2018-07-04 / Mideast

Prince William recalls relative, a Holocaust rescuer

Britain’s Prince William visited the Yad Vashem Holocaust memorial in Jerusalem and called it “a profoundly moving experience.”

Also, the prince on the first official visit to Israel by a British royal met with two survivors of the Kindertransport, which brought thousands of Jewish children from across Europe to Britain and saved them from the Nazis.

Later in the day, he met with Prime Minister Benjamin Netanyahu and his wife, Sara. They were joined by descendants of Haimaki and Rachel Cohen, who were saved during the Holocaust by Princess Alice, William’s great-grandmother.

At Yad Vashem, the prince wrote in the museum’s guest book.

“It has been a profoundly moving experience to visit Yad Vashem today,” he wrote. “It is almost impossible to comprehend this appalling event in history. Every name, photograph and memory recorded here is a tragic reminder of the loss suffered by the Jewish people. The story of the Holocaust is one of darkness and despair, questioning humanity itself.

“We must never forget the Holocaust—the murder of 6 million men, women and children, simply because they were Jewish. We all have a responsibility to remember and to teach future generations about the horrors of the past so that they can never reoccur. May the millions of Jewish people remembered by Yad Vashem never be forgotten.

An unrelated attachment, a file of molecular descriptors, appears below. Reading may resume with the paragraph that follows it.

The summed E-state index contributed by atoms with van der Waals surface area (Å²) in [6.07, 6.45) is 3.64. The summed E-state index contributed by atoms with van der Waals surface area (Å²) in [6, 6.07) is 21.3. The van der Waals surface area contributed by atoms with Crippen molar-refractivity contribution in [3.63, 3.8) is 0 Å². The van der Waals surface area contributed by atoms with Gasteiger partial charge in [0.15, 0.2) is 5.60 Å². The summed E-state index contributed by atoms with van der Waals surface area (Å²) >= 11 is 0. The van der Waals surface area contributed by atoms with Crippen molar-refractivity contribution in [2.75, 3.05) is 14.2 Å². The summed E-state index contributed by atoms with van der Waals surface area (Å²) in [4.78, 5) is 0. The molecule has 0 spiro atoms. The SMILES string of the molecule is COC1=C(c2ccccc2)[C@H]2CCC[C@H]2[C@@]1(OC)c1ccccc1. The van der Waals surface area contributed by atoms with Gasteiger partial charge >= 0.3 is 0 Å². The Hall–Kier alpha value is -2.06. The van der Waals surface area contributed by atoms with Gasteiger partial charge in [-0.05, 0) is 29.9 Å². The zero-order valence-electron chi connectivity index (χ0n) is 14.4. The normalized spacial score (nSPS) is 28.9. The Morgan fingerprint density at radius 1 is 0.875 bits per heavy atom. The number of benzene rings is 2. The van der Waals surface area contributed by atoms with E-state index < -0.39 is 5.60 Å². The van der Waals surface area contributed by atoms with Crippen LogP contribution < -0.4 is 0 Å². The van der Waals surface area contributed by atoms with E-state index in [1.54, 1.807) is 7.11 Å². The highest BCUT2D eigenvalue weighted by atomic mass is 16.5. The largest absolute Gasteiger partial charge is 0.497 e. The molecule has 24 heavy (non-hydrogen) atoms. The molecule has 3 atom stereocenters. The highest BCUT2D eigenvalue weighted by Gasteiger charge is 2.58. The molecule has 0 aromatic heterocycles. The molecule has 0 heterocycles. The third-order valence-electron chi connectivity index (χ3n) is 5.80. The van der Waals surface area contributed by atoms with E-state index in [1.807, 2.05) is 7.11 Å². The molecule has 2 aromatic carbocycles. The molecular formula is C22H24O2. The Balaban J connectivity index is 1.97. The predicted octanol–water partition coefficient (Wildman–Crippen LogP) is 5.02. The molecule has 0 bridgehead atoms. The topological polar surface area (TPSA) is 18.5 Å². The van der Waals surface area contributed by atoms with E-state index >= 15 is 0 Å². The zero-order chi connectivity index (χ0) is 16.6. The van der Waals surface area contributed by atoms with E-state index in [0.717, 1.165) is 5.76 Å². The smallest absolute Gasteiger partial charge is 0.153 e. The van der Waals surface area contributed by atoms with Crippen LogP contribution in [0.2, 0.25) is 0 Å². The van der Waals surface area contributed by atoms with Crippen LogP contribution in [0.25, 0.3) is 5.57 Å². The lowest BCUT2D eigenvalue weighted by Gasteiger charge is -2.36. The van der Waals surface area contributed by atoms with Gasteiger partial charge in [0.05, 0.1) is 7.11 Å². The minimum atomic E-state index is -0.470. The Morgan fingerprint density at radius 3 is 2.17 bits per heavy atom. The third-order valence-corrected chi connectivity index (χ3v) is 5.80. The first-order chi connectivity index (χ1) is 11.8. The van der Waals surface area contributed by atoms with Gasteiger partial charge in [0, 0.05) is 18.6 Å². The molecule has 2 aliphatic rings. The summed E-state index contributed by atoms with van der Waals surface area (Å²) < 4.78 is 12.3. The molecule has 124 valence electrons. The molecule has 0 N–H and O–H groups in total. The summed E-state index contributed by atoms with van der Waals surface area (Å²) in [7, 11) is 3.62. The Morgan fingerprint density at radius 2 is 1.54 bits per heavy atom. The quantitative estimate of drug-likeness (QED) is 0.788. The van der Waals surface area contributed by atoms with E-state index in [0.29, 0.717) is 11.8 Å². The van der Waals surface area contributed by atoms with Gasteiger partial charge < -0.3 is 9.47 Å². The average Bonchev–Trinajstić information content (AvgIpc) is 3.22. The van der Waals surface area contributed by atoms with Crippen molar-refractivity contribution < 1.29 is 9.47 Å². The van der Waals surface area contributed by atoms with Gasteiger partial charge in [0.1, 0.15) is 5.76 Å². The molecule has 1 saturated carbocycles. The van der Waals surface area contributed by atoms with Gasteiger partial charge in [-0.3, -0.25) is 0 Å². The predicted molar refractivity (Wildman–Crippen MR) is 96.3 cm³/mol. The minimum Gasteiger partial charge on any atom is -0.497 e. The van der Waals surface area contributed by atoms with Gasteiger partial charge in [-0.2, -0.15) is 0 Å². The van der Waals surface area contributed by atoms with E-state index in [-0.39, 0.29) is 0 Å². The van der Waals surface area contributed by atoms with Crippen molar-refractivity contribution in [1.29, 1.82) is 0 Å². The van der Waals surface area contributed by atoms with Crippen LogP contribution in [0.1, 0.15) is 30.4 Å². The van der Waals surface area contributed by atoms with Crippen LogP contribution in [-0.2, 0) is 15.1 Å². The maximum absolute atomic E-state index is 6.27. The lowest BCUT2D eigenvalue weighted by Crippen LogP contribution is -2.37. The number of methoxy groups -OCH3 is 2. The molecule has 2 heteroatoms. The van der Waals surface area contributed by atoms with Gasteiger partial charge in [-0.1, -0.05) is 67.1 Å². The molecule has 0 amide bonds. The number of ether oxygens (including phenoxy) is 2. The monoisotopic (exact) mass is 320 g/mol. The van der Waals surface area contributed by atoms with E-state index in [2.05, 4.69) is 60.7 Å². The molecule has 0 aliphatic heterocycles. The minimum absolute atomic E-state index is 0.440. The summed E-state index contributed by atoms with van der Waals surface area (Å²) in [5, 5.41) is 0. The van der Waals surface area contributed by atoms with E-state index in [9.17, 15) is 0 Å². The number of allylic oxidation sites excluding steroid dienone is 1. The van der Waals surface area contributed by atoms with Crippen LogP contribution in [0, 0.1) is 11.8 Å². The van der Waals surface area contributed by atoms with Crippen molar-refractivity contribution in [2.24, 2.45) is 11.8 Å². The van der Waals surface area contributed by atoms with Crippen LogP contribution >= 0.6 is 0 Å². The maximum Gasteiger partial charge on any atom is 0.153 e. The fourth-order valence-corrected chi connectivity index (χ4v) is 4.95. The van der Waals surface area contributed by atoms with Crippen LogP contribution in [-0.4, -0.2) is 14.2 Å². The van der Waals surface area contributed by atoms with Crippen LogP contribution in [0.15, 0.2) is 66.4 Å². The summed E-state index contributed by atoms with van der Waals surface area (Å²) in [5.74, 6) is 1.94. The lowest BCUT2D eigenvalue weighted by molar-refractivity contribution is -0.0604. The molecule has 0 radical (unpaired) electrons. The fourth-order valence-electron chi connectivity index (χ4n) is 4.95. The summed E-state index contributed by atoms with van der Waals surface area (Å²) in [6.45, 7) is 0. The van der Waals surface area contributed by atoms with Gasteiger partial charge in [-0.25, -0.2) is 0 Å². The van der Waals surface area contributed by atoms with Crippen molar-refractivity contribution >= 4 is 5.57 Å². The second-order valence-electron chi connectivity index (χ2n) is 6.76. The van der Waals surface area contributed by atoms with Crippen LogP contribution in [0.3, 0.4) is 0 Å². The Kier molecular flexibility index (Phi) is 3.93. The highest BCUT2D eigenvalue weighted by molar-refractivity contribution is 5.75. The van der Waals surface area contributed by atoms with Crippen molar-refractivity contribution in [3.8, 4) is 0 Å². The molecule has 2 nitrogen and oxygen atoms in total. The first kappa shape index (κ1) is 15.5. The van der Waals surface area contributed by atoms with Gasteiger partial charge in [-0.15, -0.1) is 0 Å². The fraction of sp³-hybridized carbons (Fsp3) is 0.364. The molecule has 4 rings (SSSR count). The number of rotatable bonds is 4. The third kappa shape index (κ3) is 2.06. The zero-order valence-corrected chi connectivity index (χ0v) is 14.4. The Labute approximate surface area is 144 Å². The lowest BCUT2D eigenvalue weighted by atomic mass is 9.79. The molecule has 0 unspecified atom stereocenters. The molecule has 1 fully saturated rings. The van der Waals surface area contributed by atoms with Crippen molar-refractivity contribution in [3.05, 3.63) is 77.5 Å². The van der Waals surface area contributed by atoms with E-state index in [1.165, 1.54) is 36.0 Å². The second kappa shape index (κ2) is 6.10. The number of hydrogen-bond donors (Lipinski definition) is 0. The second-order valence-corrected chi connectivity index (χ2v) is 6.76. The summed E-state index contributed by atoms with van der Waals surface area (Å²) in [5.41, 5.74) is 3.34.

“The actions of those few, who took great risks to help others, are a reminder of the human capacity for love and hope. I am honored that my own great grandmother is one of these Righteous Among the Nations,” he concluded.

Princess Alice, who was married to Prince Andrew of Greece, lived in the Athens palace of her brother-in-law, Prince George of Greece, during World War II, where she worked for the Swedish and Swiss Red Cross. The family of Haimaki Cohen, a former member of the Greek Parliament, had fled to Athens and, after Haimaki Cohen’s death, his wife Rachel and their five children needed a place to hide. Several members of the Cohen family remained hidden at the palace until liberation. (JTA)

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